12 November 2016

Five-fifths human: My reflections on cruelty and a call for confession

Prior to the 2016 election, emotions ran high. People across the nation expressed strong feelings about their preferred candidate and why the other candidates were unacceptable, unelectable, or deplorable. People seemed at least as committed to the defeat of the opposition as to the election of their own person. We now stand five days post-election and tempers run hotter than they did in the weeks leading up to the election.

Since Tuesday, we have been the unfortunate witnesses of so much hatred and violence. Crimes against people of color, gays and lesbians, and different religious backgrounds seem much more abundant than normal, and they already occur entirely too frequently. These incidents are not only happening among adults, but are infecting our children and schools too. The KKK has been circulating and recruiting with increased fervor.

Yet, that's not all. Multiple videos have surfaced of those who have been assaulted for their stance on Trump. One heart-wrenching video of a mother emerged. She packed her elementary-aged son's suitcase and kicked him out of the house amidst his flood of tears for voting for Trump in a school election.  Flags burn. Cities burn. None other than Garrison Keillor, author of the Prairie Home Companion, wrote an article for the Chicago Tribune entitled, Donald Trump won. Let the uneducated have their day. "Don't be cruel" he urged readers--his fellow "liberal elitists"--after he had devoted several paragraphs to maligning the intelligence of who he perceives to be the uneducated Trump voters, or as he suggests, "those without books on their shelves."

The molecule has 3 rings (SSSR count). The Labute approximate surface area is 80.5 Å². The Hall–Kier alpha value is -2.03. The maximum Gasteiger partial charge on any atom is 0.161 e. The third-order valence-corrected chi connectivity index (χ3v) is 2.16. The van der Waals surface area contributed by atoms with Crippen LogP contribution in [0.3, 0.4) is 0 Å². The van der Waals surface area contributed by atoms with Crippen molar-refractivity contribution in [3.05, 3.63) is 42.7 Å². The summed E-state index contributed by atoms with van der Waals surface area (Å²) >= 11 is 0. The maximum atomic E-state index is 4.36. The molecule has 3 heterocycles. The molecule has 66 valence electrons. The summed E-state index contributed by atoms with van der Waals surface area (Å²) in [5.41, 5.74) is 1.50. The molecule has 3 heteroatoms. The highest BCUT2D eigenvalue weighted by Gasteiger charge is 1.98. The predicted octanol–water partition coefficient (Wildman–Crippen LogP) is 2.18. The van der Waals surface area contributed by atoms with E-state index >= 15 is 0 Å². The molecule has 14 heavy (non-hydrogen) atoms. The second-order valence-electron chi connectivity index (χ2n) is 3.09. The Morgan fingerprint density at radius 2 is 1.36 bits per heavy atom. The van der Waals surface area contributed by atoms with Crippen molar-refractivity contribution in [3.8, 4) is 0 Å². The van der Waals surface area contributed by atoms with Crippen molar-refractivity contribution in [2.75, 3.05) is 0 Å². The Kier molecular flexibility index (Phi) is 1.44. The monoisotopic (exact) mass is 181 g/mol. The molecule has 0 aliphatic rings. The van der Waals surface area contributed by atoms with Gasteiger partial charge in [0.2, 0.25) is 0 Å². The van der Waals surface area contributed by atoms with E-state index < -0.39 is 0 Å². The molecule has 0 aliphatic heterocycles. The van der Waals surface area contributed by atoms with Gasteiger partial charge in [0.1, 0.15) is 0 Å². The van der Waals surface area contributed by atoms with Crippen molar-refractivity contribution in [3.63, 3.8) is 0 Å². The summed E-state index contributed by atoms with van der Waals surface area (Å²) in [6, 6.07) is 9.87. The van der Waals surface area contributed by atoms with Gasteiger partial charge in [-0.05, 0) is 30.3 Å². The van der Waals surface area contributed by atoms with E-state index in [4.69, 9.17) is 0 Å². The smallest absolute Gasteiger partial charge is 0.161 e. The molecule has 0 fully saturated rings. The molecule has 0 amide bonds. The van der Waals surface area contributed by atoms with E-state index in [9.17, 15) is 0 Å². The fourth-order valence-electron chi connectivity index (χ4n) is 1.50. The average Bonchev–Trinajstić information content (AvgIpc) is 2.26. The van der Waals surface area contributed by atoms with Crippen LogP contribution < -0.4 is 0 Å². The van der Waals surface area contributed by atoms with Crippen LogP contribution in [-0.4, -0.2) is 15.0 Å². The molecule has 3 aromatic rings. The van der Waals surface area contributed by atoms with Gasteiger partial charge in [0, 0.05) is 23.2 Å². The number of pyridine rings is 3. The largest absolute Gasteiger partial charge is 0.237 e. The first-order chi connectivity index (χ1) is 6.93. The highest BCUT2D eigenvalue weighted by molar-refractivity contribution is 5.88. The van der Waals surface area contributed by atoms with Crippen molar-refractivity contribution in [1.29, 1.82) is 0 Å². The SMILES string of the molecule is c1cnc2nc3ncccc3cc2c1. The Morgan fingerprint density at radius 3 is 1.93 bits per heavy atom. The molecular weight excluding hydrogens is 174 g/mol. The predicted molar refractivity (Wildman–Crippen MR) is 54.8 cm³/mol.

My fellow Americans, this isn't okay.

In 1787, a compromise was reached between the Southern and Northern states called the "three-fifths compromise." For purposes of taxation and representation, free citizens were counted as a whole person whereas "all other persons" (in other words, slaves) were counted only 3/5. They were considered less than fully human.

Are we coming again to a place where we have lost sight that human dignity is endowed by the Creator? Are we living in a time when we deem others to be "less than human?" Thankfully, on a federal level, each person (at least each person born alive and at least on paper) is recognized as fully human. One's citizenship is not reduced due to color, creed, or character.

Sadly, as individual Americans, I am not sure that we believe in equality anymore. Recent words and actions betray our beliefs that others are less than human, that there are people less deserving of dignity, respect, and kindness than others.

Again, fellow Americans: This. Isn't. Okay.

I am calling upon all who read this to take an honest inventory of your heart. Ask yourself, which people do I think are inferior to me? Who is less deserving of my respect? Who, in my thoughts and feelings, is less than fully human? Ask yourself, does my disapproval of another's behavior end up infecting my view of them as a person deserving of dignity?

Be honest. Pretending you are sinless in this not only harms others, but it harms your own soul. Healing can only begin with honest confession.  King David reminded us that God doesn't despise brokenness and contrition (Psalm 51).

From there, please stop acting as if you are better than others. In your disagreement, seek to listen and understand. Seek to comfort and restore. And, as Tim McGraw has so recently reminded us, "always be humble and kind."

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